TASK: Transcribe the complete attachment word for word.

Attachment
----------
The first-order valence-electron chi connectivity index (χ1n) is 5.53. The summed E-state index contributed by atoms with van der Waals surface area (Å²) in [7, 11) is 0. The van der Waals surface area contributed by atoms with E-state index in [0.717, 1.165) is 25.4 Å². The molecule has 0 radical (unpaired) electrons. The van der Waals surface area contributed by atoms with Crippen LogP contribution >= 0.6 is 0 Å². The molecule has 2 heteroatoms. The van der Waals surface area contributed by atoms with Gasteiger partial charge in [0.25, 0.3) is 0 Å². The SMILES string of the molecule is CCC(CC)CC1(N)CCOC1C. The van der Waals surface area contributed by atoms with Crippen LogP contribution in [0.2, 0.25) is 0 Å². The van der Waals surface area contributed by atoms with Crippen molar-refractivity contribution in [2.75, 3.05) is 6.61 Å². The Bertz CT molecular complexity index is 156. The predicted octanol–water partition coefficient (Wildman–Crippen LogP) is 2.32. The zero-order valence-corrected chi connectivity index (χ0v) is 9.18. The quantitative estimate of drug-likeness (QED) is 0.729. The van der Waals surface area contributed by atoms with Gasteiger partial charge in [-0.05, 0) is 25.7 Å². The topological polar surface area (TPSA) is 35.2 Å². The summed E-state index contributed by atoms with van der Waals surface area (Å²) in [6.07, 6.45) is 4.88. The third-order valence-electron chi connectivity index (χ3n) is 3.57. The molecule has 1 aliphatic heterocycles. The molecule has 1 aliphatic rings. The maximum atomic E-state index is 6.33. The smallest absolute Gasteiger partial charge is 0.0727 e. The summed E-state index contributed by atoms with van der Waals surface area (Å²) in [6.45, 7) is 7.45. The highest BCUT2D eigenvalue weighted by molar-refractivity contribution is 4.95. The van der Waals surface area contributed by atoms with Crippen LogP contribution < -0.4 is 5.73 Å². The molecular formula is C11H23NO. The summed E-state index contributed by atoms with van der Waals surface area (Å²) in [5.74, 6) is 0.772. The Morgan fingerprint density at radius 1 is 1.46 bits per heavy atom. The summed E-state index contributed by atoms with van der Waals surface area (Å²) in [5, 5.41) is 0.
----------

The first-order valence-electron chi connectivity index (χ1n) is 5.53. The summed E-state index contributed by atoms with van der Waals surface area (Å²) in [7, 11) is 0. The van der Waals surface area contributed by atoms with E-state index in [0.717, 1.165) is 25.4 Å². The molecule has 0 radical (unpaired) electrons. The van der Waals surface area contributed by atoms with Crippen LogP contribution >= 0.6 is 0 Å². The molecule has 2 heteroatoms. The van der Waals surface area contributed by atoms with Gasteiger partial charge in [0.25, 0.3) is 0 Å². The SMILES string of the molecule is CCC(CC)CC1(N)CCOC1C. The van der Waals surface area contributed by atoms with Crippen LogP contribution in [0.2, 0.25) is 0 Å². The van der Waals surface area contributed by atoms with Crippen molar-refractivity contribution in [2.75, 3.05) is 6.61 Å². The Bertz CT molecular complexity index is 156. The predicted octanol–water partition coefficient (Wildman–Crippen LogP) is 2.32. The zero-order valence-corrected chi connectivity index (χ0v) is 9.18. The quantitative estimate of drug-likeness (QED) is 0.729. The van der Waals surface area contributed by atoms with Gasteiger partial charge in [-0.05, 0) is 25.7 Å². The topological polar surface area (TPSA) is 35.2 Å². The summed E-state index contributed by atoms with van der Waals surface area (Å²) in [6.07, 6.45) is 4.88. The third-order valence-electron chi connectivity index (χ3n) is 3.57. The molecule has 1 aliphatic heterocycles. The molecule has 1 aliphatic rings. The maximum atomic E-state index is 6.33. The smallest absolute Gasteiger partial charge is 0.0727 e. The summed E-state index contributed by atoms with van der Waals surface area (Å²) in [6.45, 7) is 7.45. The highest BCUT2D eigenvalue weighted by molar-refractivity contribution is 4.95. The van der Waals surface area contributed by atoms with Crippen LogP contribution < -0.4 is 5.73 Å². The molecular formula is C11H23NO. The summed E-state index contributed by atoms with van der Waals surface area (Å²) in [5.74, 6) is 0.772. The Morgan fingerprint density at radius 1 is 1.46 bits per heavy atom. The summed E-state index contributed by atoms with van der Waals surface area (Å²) in [5, 5.41) is 0.